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Ald. Ed Burke has his first likely challenger in the much-watched race to represent the Southwest Side 14th Ward.
Richard J. Daley College advisor Jose Torrez filed a statement of organization Monday with the state Board of Elections to run in the February contest. Burke’s political opponents see the City Council’s longest serving member, who was elected in 1969, as vulnerable this time.
His brother, state Rep. Dan Burke, lost the March Democratic primary to high school counselor Aaron Ortiz, who was backed by Cook County Commissioner Jesus “Chuy” Garcia. And the alderman has faced criticism in his majority-Latino ward for helping President Donald Trump get a lower property tax bill on his downtown tower.
The progressive grassroots organization Our Revolution Illinois has targeted the council’s longest-serving member for defeat. And Garcia has hinted he would put up another progressive to take on the alderman.
But while Torrez has been involved with Garcia’s political organization in the past, it isn’t clear whether he’s that candidate. Other hopefuls are likely to vie for Garcia’s backing before nominating papers can be filed for City Council seats in November. And then candidates will need to withstand petition challenges to get on the ballot.
Burke has said he isn’t worried about losing his seat to a progressive challenger.
Burke declined comment Monday on Torrez’s candidacy. Asked whether he will definitely run for a 13th full term, Burke declined to respond directly, saying only, “Do you have any other questions?” (John Byrne)
What’s on tap
*Mayor Rahm Emanuelis scheduled to open the new Illinois Medical District Blue Line station in the morning. In the evening, the mayor is scheduled to speak at the Star Scholar welcome ceremony at the Harold Washington Library.
*Gov. Bruce Rauner was scheduled to have an appearance at a Champaign restaurant to take action on Senate Bill 2927 and House Bill 4781.
*Chicago mayoral candidate Lori Lightfoot is holding a press conference about her city ethics proposal at the Chicago Union League Club.
From the notebook
*And the winner is …: Apparently, two-time Oscar winner Gene Hackman not only isn’t the best actor in Illinois history, he’s not even the best to come out of Danville, according to an online vote conducted in conjunction with the state’s bicentennial festivities this year.
Those honors went to Dick Van Dyke, ahead of other Illinois products such as Bill Murray, Harrison Ford and Marlon Brando. Van Dyke grew up in Danville and was known for his roles in “Bye Bye Birdie,” “Mary Poppins” and “The Dick Van Dyke Show,” among other things.
According to online voters, the state’s top 10 actors of all time were: Van Dyke, Murray, Hackman, Ford, Gary Sinise, Charlton Heston, Brando, John Belushi, Melissa McCarthy and John Malkovich. Other nominees included Mary Astor, Andre Braugher, Dennis Franz, Rock Hudson, Marlee Matlin, Bernie Mac, Joe Mantegna, Frances McDormand, Laurie Metcalf and Gloria Swanson, according to a news release. It was not clear how many people participated in the survey.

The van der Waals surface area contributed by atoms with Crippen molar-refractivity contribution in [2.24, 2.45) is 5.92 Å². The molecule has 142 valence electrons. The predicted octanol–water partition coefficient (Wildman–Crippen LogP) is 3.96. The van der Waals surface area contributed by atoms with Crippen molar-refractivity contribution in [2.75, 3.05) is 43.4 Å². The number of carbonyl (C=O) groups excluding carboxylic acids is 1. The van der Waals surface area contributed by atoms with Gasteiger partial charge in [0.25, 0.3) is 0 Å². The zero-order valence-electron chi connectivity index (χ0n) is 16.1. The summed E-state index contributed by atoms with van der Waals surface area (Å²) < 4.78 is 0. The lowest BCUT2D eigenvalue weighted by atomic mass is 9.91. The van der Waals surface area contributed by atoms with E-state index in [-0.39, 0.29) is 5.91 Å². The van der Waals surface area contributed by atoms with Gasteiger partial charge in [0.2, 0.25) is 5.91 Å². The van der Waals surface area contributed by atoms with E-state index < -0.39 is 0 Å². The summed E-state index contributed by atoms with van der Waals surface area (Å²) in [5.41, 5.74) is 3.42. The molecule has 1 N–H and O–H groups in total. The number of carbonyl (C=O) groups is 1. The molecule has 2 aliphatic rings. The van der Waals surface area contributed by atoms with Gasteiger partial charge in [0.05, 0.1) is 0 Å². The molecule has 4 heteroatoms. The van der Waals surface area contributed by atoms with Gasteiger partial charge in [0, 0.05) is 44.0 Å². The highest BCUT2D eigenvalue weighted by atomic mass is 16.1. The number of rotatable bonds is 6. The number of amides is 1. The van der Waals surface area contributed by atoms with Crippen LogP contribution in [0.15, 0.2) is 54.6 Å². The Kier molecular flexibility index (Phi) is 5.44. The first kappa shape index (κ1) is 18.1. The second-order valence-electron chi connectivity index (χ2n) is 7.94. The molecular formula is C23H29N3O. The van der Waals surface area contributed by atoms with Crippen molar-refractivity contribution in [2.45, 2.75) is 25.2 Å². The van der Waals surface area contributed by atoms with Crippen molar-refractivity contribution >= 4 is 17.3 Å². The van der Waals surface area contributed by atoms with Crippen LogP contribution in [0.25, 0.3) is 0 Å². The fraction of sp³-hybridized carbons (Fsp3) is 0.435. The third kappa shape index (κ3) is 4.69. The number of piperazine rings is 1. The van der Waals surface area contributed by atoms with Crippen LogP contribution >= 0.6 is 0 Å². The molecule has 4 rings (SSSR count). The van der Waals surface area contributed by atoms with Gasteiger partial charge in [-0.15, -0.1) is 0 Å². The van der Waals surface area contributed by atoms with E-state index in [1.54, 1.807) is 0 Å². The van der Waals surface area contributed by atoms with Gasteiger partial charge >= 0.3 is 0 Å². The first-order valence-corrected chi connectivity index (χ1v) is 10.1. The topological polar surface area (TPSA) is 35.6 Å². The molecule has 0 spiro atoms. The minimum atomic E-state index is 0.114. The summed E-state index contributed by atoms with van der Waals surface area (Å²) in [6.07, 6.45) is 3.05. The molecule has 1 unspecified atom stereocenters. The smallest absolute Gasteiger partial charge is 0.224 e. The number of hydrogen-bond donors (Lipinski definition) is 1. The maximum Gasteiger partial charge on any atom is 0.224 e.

Some notable Illinois acting products who weren’t mentioned include Oscar-winner Patricia Arquette, Robin Williams and Van Dyke’s brother, Jerry.
The poll was part of the ongoing Illinois Top 200 project, which is conducted by the Abraham Lincoln Presidential Library and Museum, the (Springfield) State Journal-Register and the Illinois Bicentennial Commission, according to the release. The aim is to have 10 Illinois favorites picked in 20 categories by Dec. 3, the release said.
“These talented Illinoisans have shaped their genres and the entire industry. We celebrate their achievements and our rich history as we continue to cultivate the next generation of great talent and a thriving film industry here in Illinois,” Christine Dudley, the Illinois Film Office director, said in the release.
What we’re writing
*Lori Lightfoot’s ethics plan targets side jobs, mayoral term limits and would bolster city watchdog.
*Barack Obama weighs in on Illinois governor race, cuts video for Democrat J.B. Pritzker.
*After another violent Chicago weekend, top cop says: ‘We can only do so much. We cannot be on every street corner.’
*‘GoFundMe felt demeaning,’ but Illinoisans are turning to it as a health care lifeline.
*Hadiya Pendleton trial updates: Witnesses’ testimony read in court – ‘He wish he never did it.’
*Priests accused of sexual abuse moving out of Naperville retirement home next to school.
*Lake County Republicans replace Aaron Lawlor on November ballot for board chairman.
*Chicago Teachers’ Pension Fund to divest from companies that run immigration detention centers.
*Stanley, Sears to have competing Craftsman tool brands.
*Ronald McDonald House to expand after it gets $100 million, its largest single donation ever, from AbbVie.
*Too much of a good thing? Aldermen consider capping the number of ride-share vehicles.
What we’re reading
*Brian Urlacher goes from Hall of Fame to ‘Rob Riggle’s Ski Master Academy.’
*Chicago’s Eve Ewing will pen Marvel’s ‘Ironheart.’
*Pearl Jam at Wrigley Field review: A rousing set list full of classics, deep cuts.
*Beating King of Pop, the Eagles have No.1 album of all-time.
*A rare genetic aversion to sweets could be key to fighting obesity.
*Indiana woman had a loud, nonstop clicking — sometimes crunching — noise in her head that doctors couldn’t quiet.
Follow the money
*Michigan official faces manslaughter trial over Flint water.
*President Trump ready to ease rules on coal-fired power plants — centerpiece of Obama’s efforts to slow global warming.
*Trump lawyer Rudolph Giuliani tries to explain what he meant by ‘truth isn’t truth.’
*Kavanaugh memo pushed graphic sex questions for Bill Clinton.
*Prosecutors preparing bank fraud charges against Cohen: AP.
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August 21, 2018 at 06:12AM